The cloud management platform (CMP) market is still evolving, and vendors offer solutions with varied feature sets. With so many new options, which offering is the right fit for your organization?
Commercial vendors—Microsoft and VMware—offer commercial off-the-shelf capabilities, and are typically higher cost than open-source offerings. Choosing the appropriate CMP for your cloud environment depends on your current virtualization environment, the scope of your cloud strategy, your business requirements, the availability of skilled resources, and your budget.
The following describes five CMP solutions, two commercial and three open-source offerings. The open-source solutions—Apache* CloudStack*, Eucalyptus* cloud computing software, and the OpenStack* platform typically provide a low cost point of entry for the software and the prospect of application portability, but require a significant amount of in-house development.
Apache CloudStack software is a top-level project of the Apache Software Foundation and calls itself a turnkey solution. CloudStack software provides an open and flexible cloud orchestration platform for private and public clouds. It offers self-service IaaS capabilities and features:
• Compute orchestration
• Network as a service; user and account management
• Native API and Amazon* Web Services (AWS) API translator so that apps written for CloudStack can run in AWS
• Resource accounting of network, compute, and storage resources
• Multitenancy and account separation
• “First-class” user interface
CloudStack software is based on the Java* language and includes a management server and agents for hypervisor hosts. It currently supports hosts with the most prevalent hypervisors: VMware* ESXi with vSphere* technology, KVM software, XenServer* software, and the Xen* Cloud Platform (XCP).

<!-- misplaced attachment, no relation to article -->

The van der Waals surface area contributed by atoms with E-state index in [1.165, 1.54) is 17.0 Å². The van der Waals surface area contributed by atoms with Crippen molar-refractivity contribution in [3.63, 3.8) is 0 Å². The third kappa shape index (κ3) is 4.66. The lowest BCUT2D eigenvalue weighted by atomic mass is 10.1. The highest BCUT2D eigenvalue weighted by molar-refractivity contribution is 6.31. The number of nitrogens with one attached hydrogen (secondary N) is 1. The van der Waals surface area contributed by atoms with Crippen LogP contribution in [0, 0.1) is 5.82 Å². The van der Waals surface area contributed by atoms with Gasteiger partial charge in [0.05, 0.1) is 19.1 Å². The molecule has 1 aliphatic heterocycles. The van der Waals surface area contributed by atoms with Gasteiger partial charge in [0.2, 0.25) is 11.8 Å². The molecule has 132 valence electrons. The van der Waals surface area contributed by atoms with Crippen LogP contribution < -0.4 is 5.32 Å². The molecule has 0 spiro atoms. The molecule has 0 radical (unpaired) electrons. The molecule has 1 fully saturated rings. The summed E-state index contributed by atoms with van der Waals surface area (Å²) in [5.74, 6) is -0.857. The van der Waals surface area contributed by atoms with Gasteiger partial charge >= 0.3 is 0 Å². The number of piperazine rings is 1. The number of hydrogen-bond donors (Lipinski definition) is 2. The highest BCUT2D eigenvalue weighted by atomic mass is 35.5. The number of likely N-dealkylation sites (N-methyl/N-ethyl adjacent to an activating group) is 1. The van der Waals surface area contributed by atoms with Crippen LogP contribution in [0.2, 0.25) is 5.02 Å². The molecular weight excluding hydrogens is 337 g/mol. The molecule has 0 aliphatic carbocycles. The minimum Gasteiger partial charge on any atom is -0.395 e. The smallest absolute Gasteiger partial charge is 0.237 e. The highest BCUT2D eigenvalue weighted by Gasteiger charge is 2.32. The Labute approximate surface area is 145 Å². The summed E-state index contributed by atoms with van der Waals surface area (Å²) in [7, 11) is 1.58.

CloudStack began as a project at the startup company Cloud.com and was bought by Citrix in 2011. The software became part of the Apache Software Foundation’s open-source projects in April 2012. CloudStack boasts $1 billion worth of business transactions annually running across its clouds since Citrix first released the code.
Eucalyptus is an open-source provider of cloud management software with strong technical ties to Amazon Web Services. One of the advantages to deploying the Eucalyptus Cloud platform is the ability for a company to move seamlessly from a private cloud to a hybrid model by bursting into the Amazon public cloud as needed.
Eucalyptus software supports industry-standard AWS APIs, including Amazon Elastic Compute Cloud (Amazon EC2), Amazon Simple Storage Service (Amazon S3), Amazon Elastic Block Store (Amazon EBS), and Amazon Identity and Access Management (Amazon IAM). It supports three hypervisors: VMware ESXi with vSphere technology, KVM software, and the Xen Cloud Platform (XCP).
The Eucalyptus Cloud platform provides these additional capabilities and features:
• Self-service user console
• Dashboard for cloud management tasks
• Mixed hypervisor environments
• Storage area network (SAN) integration to take advantage of storage arrays
• Identity management with fine-grained role-based access control
• Accounting, chargeback, and quota management
• Usage reporting and pattern analysis
• Automated installation with guided configuration of cloud components
Microsoft* Hyper-V* Software and Microsoft System Center
Microsoft’s vision for cloud is referred to as Microsoft* Cloud OS, a set of technologies, tools, and processes built on the Windows Server* operating system with Hyper-V* software, the Microsoft System Center, and the Windows Azure* platform. Together, these technologies provide a consistent platform for infrastructure, applications, and data.